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War Memorials on Anglesey, in North Wales.

H.M. Transport Scotia Memorial - Lost at Dunkirk

Anglesey, Holyhead, SS Scotia leaving Holyhead for Dublin North Wall

Anglesey, Holyhead, SS Scotia leaving Holyhead for Dublin North Wall when she was a ferry between Holyhead and Dublin - she was later requisitioned by the Royal Navy and became
H.M. Transport Scotia, although in some writings it is erroneously (I believe) referred to as H.M.S. Scotia.

The S.S. Scotia was built by William Denny and Brothers Ltd in Dumbarton, launched in 1921 she was 3441 tons. She was owned by the London & North Western Railway (L. & N.W.R.) and operated as a ferry between Holyhead and Dublin with a crew predominantly from Anglesey.

The Scotia was commandeered by the Admiralty during World War Two (WWII) as a transport ship (with the crew remaining the same, but with the addition of some men from the Royal Navy) and was known as either H.M.S. Scotia or H.M. Transport Scotia, depending on which source you rely for information.

When, in 1940, the Germans sprang a surprise attack on allied troops in France, there was an urgent need to evacuate large numbers of troops to England, and so, the call for help went out, and vessels of all sizes and descriptions made their way to the French coast to help. The operation was called Operation Dynamo.



Amongst the dangers for the hundreds of boats and ships that answered the call for help in rescuing over 300,000 troops from Dunkirk were German aircraft that had dropped mines on the inshore channels. Other dangers include the dreaded dive bomber, the Junkers 87, and the Heinkel 111, capable of dropping both bombs and torpedoes, and then there were the omnipresent U-boats.

With the very experienced Captain William Henry Hughes at the helm (later awarded the Distinguished Service Cross (D.S.C.) for his actions at Dunkirk), and having already successfully carried two cargoes of troops from Dunkirk, the Scotia returned and embarked another load of troops, and began the journey to Dover. During that time she witnessed, at close quarters, the sinking of the H.M.S. Brighton Queen (Paddle Minesweeper), which must have struck fear into all of those on board the Scotia.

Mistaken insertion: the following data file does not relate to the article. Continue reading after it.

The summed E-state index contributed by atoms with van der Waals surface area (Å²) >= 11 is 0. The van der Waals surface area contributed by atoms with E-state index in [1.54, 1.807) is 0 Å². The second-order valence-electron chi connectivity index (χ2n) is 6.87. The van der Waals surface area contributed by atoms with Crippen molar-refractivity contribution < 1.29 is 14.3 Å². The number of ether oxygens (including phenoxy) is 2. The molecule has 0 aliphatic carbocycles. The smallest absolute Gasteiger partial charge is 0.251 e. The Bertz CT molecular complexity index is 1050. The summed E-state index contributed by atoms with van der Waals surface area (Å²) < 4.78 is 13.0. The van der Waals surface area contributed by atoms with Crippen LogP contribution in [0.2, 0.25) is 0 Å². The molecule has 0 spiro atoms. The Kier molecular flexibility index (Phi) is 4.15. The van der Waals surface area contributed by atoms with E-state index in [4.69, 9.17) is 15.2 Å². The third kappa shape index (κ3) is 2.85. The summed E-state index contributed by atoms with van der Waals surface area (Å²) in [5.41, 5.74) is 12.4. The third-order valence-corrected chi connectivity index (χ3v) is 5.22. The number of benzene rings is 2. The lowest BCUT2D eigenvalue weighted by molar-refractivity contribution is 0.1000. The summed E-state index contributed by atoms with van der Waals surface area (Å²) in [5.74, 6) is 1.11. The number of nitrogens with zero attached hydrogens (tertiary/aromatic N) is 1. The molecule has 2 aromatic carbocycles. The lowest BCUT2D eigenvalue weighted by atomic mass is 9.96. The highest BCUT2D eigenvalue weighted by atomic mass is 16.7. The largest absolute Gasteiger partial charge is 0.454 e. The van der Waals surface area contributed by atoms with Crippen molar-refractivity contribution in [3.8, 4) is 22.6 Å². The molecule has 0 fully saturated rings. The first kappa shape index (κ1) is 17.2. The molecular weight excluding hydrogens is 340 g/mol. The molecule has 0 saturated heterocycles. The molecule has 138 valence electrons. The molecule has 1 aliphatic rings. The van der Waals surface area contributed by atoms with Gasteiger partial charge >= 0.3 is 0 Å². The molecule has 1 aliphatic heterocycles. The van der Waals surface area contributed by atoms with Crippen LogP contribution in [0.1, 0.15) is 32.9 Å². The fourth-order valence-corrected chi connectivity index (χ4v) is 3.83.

Shortly afterwards, on the morning of the 1st of June 1940, H.M. Transport ship Scotia was attacked in waves of four Junkers 87 (Stuka) enemy aircraft, using both dive bombing and machine gun fire to try to destroy their target. Each of these Stukas had a rear gunner as well as a pilot so one or the other was constantly on the attack. Of at least four bombs that hit the Scotia, one went down the funnel before exploding, and soon the ship was listing astern.

The order was soon given to abandon ship, but that was by no means the end of the ordeal for the crew and the thousands of troops onboard. More waves of enemy aircraft attacked again, killing many in the water by machine gun fire and dropping more bombs onto the ship.

It was estimated that up to 330 onboard the Scotia had lost their lives, 28 of them being crew of the Scotia.

Witnessing this, H.M.S. Esk – an E Class Destroyer - came to the rescue of H.M. Transport ship Scotia and helped to fight off the attacking aircraft, then coming alongside was able to rescue and take onboard over a thousand survivors. H.M.S. Worcester (a V & W Class Destroyer) also assisted in the rescue operation, and some men were taken onboard by them. H.M.S. Mosquito – a River Gunboat – also attempted to assist in the rescue, but she was dive bombed by a Stuka with further loss of life, although survivors on that ship kept the guns going until all ammunition was expended.

It is apparent that there was a break in the air attacks from the Stukas that started at 12:30pm and lasted over two hours, which probably accounts for those rescued – including the wounded - actually getting out of Dunkirk and back to England alive.

As is well documented, Dover played a key roll in the withdrawal of troops from France, less well known is that almost 50,000 troops were landed at nearby Margate. This then was the reason that one of the Holyhead crew (Richard Jones – Quartermaster of the Scotia) was buried in Margate Cemetery. One can only assume that Richard- aged 48 - had been wounded or injured and subsequently died, either on the journey to Margate or soon after arrival, whichever was the case his death is recorded as the 2nd of June 1940.